US carriers have gone mad customizing perfectly fine devices and I wish every manufacturer had the pull of Apple to leave these smartphones the way they were designed to be used. The Galaxy S is a great product, but two of the four major US carriers have done what they can to cripple the experience to increase their revenues.
Imagine you’re Verizon. Thanks to an aggressive strategy developed with your new bff, Google, you’re offering a ton of cool new Android phones from most of the major mobile hardware manufacturers: Motorola, HTC, Samsung. You can’t sell them fast enough. And they come with Android, an operating system that, at version 2.2, is easily competitive with, if not more advanced than, Apple’s iOS.
If you’re Verizon, your next step will be to lock down the phones, remove the best software, and demand more money in return.
What planet is Verizon on? Apple had good instincts in its quest to reform the mobile industry (to advance its own interests, of course) — create the hardware and the software, create a new class of hardware, and allow zero interference from carriers.
But not every company is fronted by a Steve Jobs. And Google seems to have capitulated to the carriers after its failed attempt to control hardware and software with the Nexus One.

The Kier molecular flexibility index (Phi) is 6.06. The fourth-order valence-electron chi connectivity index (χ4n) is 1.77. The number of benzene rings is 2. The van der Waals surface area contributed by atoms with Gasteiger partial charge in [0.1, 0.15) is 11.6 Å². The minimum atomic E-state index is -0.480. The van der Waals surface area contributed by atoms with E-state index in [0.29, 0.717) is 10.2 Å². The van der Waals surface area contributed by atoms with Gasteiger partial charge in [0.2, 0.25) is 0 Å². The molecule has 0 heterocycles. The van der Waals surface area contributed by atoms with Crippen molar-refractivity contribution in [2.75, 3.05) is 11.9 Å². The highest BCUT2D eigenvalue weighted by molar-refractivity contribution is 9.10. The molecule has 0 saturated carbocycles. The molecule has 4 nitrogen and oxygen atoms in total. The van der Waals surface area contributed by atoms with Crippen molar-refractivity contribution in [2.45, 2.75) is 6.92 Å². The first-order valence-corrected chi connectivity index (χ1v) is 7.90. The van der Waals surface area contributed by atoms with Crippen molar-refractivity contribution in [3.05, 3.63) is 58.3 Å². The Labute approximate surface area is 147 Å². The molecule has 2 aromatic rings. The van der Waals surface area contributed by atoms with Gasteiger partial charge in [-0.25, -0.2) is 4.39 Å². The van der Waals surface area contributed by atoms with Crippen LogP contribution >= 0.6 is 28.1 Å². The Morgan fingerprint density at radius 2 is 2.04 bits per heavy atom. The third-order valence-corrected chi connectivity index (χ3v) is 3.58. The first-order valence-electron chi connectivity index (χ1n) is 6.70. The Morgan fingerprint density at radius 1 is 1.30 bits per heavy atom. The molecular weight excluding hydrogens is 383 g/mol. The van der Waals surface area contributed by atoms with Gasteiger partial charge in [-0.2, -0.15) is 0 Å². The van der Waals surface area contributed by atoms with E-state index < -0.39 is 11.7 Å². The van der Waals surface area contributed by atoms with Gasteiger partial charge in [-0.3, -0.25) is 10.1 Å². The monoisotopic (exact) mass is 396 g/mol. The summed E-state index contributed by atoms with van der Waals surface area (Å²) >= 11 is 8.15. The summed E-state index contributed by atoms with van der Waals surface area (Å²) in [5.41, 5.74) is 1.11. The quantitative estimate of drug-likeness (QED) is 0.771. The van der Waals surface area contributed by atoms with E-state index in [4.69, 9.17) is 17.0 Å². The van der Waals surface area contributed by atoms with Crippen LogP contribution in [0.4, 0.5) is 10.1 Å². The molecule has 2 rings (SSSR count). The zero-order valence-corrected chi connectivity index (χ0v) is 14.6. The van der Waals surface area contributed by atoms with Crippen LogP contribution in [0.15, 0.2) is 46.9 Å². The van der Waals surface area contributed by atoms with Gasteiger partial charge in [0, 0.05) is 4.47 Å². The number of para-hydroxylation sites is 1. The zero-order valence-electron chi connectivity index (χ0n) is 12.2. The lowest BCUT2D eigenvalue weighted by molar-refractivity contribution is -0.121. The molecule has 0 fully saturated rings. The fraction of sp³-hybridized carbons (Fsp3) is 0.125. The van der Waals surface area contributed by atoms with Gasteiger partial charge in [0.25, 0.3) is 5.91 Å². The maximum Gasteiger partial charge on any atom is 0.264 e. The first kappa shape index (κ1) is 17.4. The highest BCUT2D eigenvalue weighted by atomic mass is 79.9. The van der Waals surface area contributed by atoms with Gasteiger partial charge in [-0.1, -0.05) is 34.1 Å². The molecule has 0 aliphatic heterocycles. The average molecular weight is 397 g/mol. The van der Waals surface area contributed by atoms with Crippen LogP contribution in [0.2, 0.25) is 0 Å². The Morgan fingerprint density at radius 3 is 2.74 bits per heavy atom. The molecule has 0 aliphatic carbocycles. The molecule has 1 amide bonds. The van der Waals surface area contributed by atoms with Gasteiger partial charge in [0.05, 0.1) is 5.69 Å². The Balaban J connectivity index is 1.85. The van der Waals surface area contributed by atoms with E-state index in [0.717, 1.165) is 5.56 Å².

Along with the carriers’ fanatical desire to control for the sake of controlling lies another inexplicable need: To mangle “perfectly fine devices” — and a perfectly great operating system — without improving either. As Matthew Miller describes, once Verizon is through with hacking its new Samsung phone, the phone will be no better for the effort. Among other things, you’ll get a crappy Verizon maps app (that costs $10/month) instead of the great, and free, Google Maps, and users won’t be able to use Google search on a Google phone. Sounds great, Verizon.
Also, check out the comments on Miller’s post. Most are spot-on.